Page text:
Iraq bombings kill 27 soldiers, police at voting station

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Iraqi soldiers inspect the site of a suicide bombing outside a polling station in the northern Iraqi city of Kirkuk on April 28, 2014 as members of the Iraqi security forces cast their votes in the country's first election the departure of US troops in late 2011. (Photo: AFP - Marwan Ibrahim)

Published Monday, April 28, 2014

Updated 6:27 pm: Deadly attacks on Monday, including a spate of suicide bombings, killed 27 soldiers and policemen as they cast their ballots ahead of Iraq's first election since US troops withdrew.

The bombings in Baghdad and north and west Iraq raise serious concerns about the ability of the country's security forces to protect voters during Wednesday's general election, when more than 20 million Iraqis are eligible to vote.

Attackers wearing suicide belts hit polling centers in Baghdad and cities north of the capital, while roadside bombs struck military convoys and targeted journalists covering the polling.

At a voting center in western Baghdad where seven security members were killed, ambulances rushed to and fro, collecting the wounded, as soldiers cordoned off the street and ushered passersby away, an AFP journalist said.

Five members of the security forces were killed by another suicide bomber at a polling station in the city's north.

Attacks elsewhere left 15 dead overall -- all members of the security forces -- officials said.

Overall, more than 70 people were wounded in the bloodshed.

In the main northern city of Mosul, meanwhile, six journalists were wounded as a bomb went off while they were travelling in a military vehicle to cover police and troops voting.

The blasts shattered an early morning calm, when soldiers and policemen had queued outside voting centers amid tight security across Baghdad and around the country as polls opened, leaving with the traditional purple ink-stained finger indicating they had voted.

Prime Minister Nouri al-Maliki, lambasted by critics for allegedly consolidating power and targeting minority groups amid a deterioration of security, is bidding for a third term in the polls with Iraqis frustrated over poor basic services, rampant corruption and high unemployment.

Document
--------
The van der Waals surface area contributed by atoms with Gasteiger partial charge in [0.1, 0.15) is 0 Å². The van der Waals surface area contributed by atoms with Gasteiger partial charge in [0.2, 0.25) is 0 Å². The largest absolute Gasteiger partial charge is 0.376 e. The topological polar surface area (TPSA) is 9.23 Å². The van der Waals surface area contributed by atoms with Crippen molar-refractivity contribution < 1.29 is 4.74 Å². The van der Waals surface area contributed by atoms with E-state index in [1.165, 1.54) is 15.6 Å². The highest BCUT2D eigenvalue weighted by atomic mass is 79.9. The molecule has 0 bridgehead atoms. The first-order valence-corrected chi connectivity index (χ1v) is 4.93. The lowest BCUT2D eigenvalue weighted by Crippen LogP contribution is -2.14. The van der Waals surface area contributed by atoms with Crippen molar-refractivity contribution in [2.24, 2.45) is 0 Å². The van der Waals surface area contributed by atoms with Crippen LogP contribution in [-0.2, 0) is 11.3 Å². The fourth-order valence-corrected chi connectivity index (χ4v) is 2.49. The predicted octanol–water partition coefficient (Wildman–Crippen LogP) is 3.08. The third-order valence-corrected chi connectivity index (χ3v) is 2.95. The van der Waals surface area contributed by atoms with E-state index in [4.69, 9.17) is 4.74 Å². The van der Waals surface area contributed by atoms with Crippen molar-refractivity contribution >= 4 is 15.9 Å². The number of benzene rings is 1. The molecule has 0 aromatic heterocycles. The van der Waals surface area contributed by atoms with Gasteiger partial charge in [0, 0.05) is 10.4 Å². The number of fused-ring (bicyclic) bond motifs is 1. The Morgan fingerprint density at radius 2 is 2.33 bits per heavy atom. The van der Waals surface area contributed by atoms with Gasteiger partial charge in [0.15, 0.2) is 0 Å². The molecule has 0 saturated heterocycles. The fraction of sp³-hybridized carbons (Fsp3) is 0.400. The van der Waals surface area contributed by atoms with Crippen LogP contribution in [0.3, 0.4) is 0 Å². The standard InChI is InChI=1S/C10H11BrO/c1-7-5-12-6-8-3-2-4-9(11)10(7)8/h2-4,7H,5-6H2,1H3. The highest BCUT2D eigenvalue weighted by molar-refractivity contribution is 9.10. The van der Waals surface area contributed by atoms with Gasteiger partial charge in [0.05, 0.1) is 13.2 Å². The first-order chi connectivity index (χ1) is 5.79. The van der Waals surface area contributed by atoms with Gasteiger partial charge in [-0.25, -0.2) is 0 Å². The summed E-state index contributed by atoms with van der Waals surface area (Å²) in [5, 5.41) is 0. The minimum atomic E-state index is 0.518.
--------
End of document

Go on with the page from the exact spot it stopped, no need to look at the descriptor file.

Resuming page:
The month-long campaign has seen Baghdad and other cities plastered with posters and decked out in bunting, as candidates have taken to the streets, staged loud rallies and challenged each other in angry debates.

I have come to vote "for the sake of Iraq, and to change the faces who have not served Iraq," said Ahmed, a policeman wearing civilian clothes who was queuing at a polling station in central Baghdad and declined to give his full name.

Along with more than 800,000 members of the security forces who are eligible to vote at upwards of 500 polling centers nationwide, hospital and prison staff, patients and inmates were also voting on Monday.

The election commission meanwhile said that more than 60,000 ballots had so far been cast in out-of-country voting which continues through Monday.

Attacks on candidates, election workers and political rallies have cast a shadow over the vote, however, and parts of the country that have been out of government control for months will not see any ballots cast.

Authorities have announced a week of public holidays to try to bolster security for the election.

The unrest is the latest in a months-long surge in violence that has claimed nearly 3,000 lives already this year, while anti-government fighters have held control of an entire town a short drive from Baghdad since the beginning of the year.



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